This report provides an overview of the available analysis on UN peace support transitions. The term transitions refers to situations where peace support operations withdraw and hand over responsibility to national authorities, another UN body such as a UN country team, an alternative international presence, or other regional and local actors. The available literature is mostly focused on transitions from peacekeeping missions to peacebuilding missions. There is relatively little analysis of transitions from UN missions to UN country teams, although many of the general points raised in relation to peacebuilding missions are relevant to country teams. This report should be read in conjunction with three case study reports, which focus respectively on transitions of UN missions in Sierra Leone (M’Cormack 2012), Haiti (Fraser 2012) and Nepal (Walton 2012).
High levels of global peacekeeping deployment have led to growing pressure for UN peacekeeping missions to scale down (CIC 2011). At the same time, there have been parallel pressures for UN peace support missions to take on a wider range of roles (including support for statebuilding and improved governance) (CIC 2011). These twin pressures have led to growing analysis about transitions primarily in the official UN literature but also in the academic literature (expert comments). The majority of UN analysis is oriented towards improving current practice rather than reflecting deeply on experience.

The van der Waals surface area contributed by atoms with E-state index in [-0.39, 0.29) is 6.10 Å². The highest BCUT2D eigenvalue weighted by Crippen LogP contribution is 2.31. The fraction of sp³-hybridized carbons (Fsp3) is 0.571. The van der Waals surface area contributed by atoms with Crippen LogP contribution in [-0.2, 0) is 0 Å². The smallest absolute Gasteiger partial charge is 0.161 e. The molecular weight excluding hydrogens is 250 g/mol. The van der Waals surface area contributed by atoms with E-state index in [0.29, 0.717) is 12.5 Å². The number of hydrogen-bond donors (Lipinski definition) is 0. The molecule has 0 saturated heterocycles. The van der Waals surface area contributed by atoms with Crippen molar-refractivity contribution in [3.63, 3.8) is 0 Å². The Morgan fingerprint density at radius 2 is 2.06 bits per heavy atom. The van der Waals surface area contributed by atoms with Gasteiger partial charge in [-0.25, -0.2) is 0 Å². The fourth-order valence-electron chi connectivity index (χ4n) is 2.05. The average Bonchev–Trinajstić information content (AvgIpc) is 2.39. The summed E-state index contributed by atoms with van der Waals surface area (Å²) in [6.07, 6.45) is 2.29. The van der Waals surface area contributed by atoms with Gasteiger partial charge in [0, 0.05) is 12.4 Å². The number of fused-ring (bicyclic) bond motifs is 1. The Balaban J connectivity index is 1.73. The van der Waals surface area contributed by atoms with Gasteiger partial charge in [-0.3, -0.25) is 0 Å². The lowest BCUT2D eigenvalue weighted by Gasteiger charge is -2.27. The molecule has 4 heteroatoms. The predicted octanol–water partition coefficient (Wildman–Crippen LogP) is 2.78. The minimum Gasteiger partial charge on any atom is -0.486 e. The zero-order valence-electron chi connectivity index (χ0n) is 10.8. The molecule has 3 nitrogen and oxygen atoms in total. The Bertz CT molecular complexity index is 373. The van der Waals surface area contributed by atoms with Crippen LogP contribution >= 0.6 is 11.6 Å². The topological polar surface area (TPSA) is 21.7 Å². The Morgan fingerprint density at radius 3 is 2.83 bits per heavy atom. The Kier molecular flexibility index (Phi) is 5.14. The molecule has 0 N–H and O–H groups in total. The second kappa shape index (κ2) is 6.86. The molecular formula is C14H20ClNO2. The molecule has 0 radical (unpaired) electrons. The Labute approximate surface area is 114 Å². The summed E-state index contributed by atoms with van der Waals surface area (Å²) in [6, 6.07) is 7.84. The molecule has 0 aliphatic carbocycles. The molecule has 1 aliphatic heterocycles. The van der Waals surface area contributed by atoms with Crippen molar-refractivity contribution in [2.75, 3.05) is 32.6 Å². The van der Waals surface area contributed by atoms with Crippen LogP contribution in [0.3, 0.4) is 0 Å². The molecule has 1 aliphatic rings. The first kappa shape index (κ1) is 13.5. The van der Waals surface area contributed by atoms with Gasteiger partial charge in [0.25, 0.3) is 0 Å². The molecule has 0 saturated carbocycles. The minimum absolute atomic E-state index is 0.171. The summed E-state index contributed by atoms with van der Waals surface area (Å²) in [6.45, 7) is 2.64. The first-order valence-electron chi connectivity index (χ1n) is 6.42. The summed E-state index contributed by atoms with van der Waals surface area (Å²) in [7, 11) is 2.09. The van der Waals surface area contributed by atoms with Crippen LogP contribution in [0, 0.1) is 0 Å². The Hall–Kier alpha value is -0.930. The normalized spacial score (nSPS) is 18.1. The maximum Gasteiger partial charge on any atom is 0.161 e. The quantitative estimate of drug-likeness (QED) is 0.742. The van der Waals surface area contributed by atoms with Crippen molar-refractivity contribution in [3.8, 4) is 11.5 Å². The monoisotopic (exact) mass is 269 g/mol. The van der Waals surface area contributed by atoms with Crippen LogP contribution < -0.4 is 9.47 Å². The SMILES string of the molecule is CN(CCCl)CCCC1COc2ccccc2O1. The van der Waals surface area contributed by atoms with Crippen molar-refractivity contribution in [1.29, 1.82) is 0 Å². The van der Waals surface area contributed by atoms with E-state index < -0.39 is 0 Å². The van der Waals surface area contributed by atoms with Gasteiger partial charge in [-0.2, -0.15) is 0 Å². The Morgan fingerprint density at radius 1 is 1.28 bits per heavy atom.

It is important to note that UN missions are transitioning amid very different operating environments (CIC 2011). In some contexts, such as Liberia, UN missions drawdown in a relatively stable environment and in an orderly fashion, while in others UN missions are abruptly ended when local consent is withdrawn (as occurred in Chad and the Central African Republic) (CIC 2011). These varied dynamics present different organisational and political challenges.
The report provides an overview of the literature’s suggestions for improving peace support mission transitions, highlighting several key recommendations:
- Promote integrated missions
- Ensure a clear mandate from the start.
- Ensure clear and realistic benchmarks.
- Start planning early and coordinating with other actors.
- Promote national ownership.
- Focus on economic recovery and provide security guarantees.
The report also highlights several key problems facing transitions:
- Deployment issues
- Funding issues
- Growing political opposition.